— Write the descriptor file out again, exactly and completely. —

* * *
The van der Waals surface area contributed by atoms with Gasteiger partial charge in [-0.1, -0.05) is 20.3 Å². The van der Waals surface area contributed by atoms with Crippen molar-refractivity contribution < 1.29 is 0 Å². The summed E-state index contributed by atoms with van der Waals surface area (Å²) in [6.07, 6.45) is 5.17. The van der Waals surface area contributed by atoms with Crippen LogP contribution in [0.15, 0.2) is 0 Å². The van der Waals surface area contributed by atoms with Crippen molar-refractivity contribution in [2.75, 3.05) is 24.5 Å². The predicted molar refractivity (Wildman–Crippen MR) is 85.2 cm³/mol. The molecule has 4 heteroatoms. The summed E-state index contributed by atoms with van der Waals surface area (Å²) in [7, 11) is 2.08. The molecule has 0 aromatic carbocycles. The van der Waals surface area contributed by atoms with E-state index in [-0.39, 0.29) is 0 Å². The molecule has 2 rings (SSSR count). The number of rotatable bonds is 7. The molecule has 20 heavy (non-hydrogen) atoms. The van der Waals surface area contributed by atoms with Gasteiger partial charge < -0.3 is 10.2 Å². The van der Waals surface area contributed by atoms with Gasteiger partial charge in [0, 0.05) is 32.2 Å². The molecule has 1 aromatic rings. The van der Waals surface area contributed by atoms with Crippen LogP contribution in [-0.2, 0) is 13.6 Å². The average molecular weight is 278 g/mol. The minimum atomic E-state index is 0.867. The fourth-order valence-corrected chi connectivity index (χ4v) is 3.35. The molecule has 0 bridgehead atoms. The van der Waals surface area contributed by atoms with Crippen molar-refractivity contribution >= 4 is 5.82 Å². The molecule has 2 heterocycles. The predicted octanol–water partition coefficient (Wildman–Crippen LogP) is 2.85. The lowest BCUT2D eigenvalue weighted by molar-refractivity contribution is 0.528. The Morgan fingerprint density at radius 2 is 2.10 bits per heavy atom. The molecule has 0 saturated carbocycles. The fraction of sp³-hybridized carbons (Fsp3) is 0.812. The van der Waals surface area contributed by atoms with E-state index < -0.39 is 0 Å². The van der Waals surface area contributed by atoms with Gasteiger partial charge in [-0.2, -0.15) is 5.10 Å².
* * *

The van der Waals surface area contributed by atoms with Gasteiger partial charge in [-0.1, -0.05) is 20.3 Å². The van der Waals surface area contributed by atoms with Crippen molar-refractivity contribution < 1.29 is 0 Å². The summed E-state index contributed by atoms with van der Waals surface area (Å²) in [6.07, 6.45) is 5.17. The van der Waals surface area contributed by atoms with Crippen LogP contribution in [0.15, 0.2) is 0 Å². The van der Waals surface area contributed by atoms with Crippen molar-refractivity contribution in [2.75, 3.05) is 24.5 Å². The predicted molar refractivity (Wildman–Crippen MR) is 85.2 cm³/mol. The molecule has 4 heteroatoms. The summed E-state index contributed by atoms with van der Waals surface area (Å²) in [7, 11) is 2.08. The molecule has 0 aromatic carbocycles. The van der Waals surface area contributed by atoms with E-state index in [-0.39, 0.29) is 0 Å². The molecule has 2 rings (SSSR count). The number of rotatable bonds is 7. The molecule has 20 heavy (non-hydrogen) atoms. The van der Waals surface area contributed by atoms with Gasteiger partial charge < -0.3 is 10.2 Å². The van der Waals surface area contributed by atoms with Gasteiger partial charge in [0, 0.05) is 32.2 Å². The molecule has 1 aromatic rings. The van der Waals surface area contributed by atoms with Crippen LogP contribution in [-0.2, 0) is 13.6 Å². The average molecular weight is 278 g/mol. The minimum atomic E-state index is 0.867. The fourth-order valence-corrected chi connectivity index (χ4v) is 3.35. The molecule has 0 bridgehead atoms. The van der Waals surface area contributed by atoms with Crippen molar-refractivity contribution >= 4 is 5.82 Å². The molecule has 2 heterocycles. The predicted octanol–water partition coefficient (Wildman–Crippen LogP) is 2.85. The lowest BCUT2D eigenvalue weighted by molar-refractivity contribution is 0.528. The Morgan fingerprint density at radius 2 is 2.10 bits per heavy atom. The molecule has 0 saturated carbocycles. The fraction of sp³-hybridized carbons (Fsp3) is 0.812. The van der Waals surface area contributed by atoms with E-state index < -0.39 is 0 Å². The van der Waals surface area contributed by atoms with Gasteiger partial charge in [-0.2, -0.15) is 5.10 Å².